Tuesday, March 14, 2006

Og Good

One of my new favorite blogs to read is This Mom Blogs. I don't always agree with Theresa on every topic (especially abortion), but I appreciate the humor and candor of her writing, and her love for her family and the graciousness with which she treats her readers. Plus she has a damned sexy logo.

The other day she posted her husband's response to her comments on the effects her menopause is having on him. In his response, he makes reference to Og, and she expressed both amusement and bemusement over the identity of this "Og". In her comments, I expressed surprise that she'd never heard of Og. Apparently, according to her email in response, no, Og is commonly known to only us guys. So, for all you ladies out there, I shall answer the important question, "Who is Og?"

Og is that caveman ancestor who explains so many of those mail behavior traits you ladies find at times endearing, at times maddening, but always mystifying. All men have a little Og in him, down deep somewhere. He is the instinctive male response to any situation.

Adam was the first man, father of us all. Og was the first guy, crazy-but-cool uncle of us all.

Prometheus gave man fire. Og first used it to barbecue, and first employed it in a practical joke.

In the Bible, Nimrod was the Mighty Hunter. Og was the inventor of the story of The One That Got Away.

The ancient Mesopotamians invented the Cuneiform Alphabet. Og invented writing your name in the snow.

Og is the hunter focused on his prey who explains why men go to the store for something, not go shopping.

Og is the inventor of the tried-and-true "Give it a good whack" school of equipment repair.

Og, contrary to popular belief, did not woo women by whacking them over the head with a club and dragging them into his cave. He wooed women by dragging a mammoth carcass to their cave, whence they would cook it, and while he ate, hit him over the head with his own club and drag him into THEIR cave. To this day, this is the way men prefer it.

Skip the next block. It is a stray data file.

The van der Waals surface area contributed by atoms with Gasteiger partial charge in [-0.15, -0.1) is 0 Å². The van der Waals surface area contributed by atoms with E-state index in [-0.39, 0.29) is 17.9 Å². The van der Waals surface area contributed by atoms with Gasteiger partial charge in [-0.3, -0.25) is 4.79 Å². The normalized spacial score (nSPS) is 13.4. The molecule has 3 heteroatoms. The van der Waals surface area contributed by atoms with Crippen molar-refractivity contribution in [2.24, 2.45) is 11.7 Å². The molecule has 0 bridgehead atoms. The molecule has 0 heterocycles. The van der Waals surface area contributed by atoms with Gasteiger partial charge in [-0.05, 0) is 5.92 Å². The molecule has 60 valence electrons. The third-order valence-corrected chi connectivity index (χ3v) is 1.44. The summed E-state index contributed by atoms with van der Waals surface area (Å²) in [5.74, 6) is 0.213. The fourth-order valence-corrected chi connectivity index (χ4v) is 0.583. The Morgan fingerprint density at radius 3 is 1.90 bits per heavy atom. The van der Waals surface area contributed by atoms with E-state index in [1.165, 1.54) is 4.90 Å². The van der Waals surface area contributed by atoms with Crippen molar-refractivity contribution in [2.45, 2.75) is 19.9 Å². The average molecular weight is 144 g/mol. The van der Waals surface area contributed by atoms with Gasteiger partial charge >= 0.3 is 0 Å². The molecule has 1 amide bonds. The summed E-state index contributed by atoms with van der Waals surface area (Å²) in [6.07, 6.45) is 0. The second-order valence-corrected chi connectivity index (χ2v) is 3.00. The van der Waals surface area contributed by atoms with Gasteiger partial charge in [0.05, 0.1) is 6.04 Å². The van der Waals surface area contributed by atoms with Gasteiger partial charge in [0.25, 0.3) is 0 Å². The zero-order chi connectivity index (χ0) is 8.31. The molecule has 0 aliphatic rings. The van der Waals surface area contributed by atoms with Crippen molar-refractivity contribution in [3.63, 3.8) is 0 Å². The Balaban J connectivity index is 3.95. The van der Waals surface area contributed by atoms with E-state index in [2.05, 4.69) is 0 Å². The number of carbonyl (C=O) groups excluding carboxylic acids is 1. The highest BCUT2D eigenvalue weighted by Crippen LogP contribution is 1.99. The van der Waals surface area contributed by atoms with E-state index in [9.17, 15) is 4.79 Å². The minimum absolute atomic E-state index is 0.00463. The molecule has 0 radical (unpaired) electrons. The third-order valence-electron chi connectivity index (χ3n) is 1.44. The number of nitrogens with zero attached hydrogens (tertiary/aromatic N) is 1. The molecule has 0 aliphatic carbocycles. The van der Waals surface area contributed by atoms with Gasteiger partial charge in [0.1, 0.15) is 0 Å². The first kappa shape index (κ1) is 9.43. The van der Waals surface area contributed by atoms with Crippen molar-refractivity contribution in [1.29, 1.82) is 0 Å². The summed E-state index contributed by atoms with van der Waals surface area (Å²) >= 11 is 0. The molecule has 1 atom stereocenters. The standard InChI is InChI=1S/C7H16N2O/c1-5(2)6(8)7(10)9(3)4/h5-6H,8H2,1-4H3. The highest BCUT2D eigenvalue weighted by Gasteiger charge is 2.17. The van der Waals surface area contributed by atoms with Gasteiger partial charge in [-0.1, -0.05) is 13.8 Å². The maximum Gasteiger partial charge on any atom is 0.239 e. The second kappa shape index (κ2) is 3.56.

And Og, for all that we chuckle at his alleged social ineptness, is the primal man whose drive is to protect and provide, who stands, spear in hand, between his clan and the dire wolves and cave bears, who treks across the ice for miles in search of meat, who stays awake at night, vigilant against the dangers in the darkness.

Og Good.

It' Hard To Enjoy Wine's Bouquet With Your Nose In The Air

In recounting the festivities surrounding the 27th anniversary of her birth, Bobgirrl over at 1 Girl, 4 Martinis describes an unpleasant experinece at one California winery, A. Rafanelli, and a pleasant one at another winery, Unti. The crux of the difference between the two is what she calls the "Snootiness Factor".

It caught my eye because the "Snootiness Factor" is the main reason that it took me so long to become a wine drinker. My father was a pastor and a staunch teetotaller, so I didn't start drinking alcohol at all until my mid-20's, but it wasn't until I was almost 30 that I began to drink wine. Part of the reason was that I was intimidated by wine and wine culture. I would try a wine that was supposed to be good, and hate it, and feel like I just wasn't getting it. So I just stopped trying.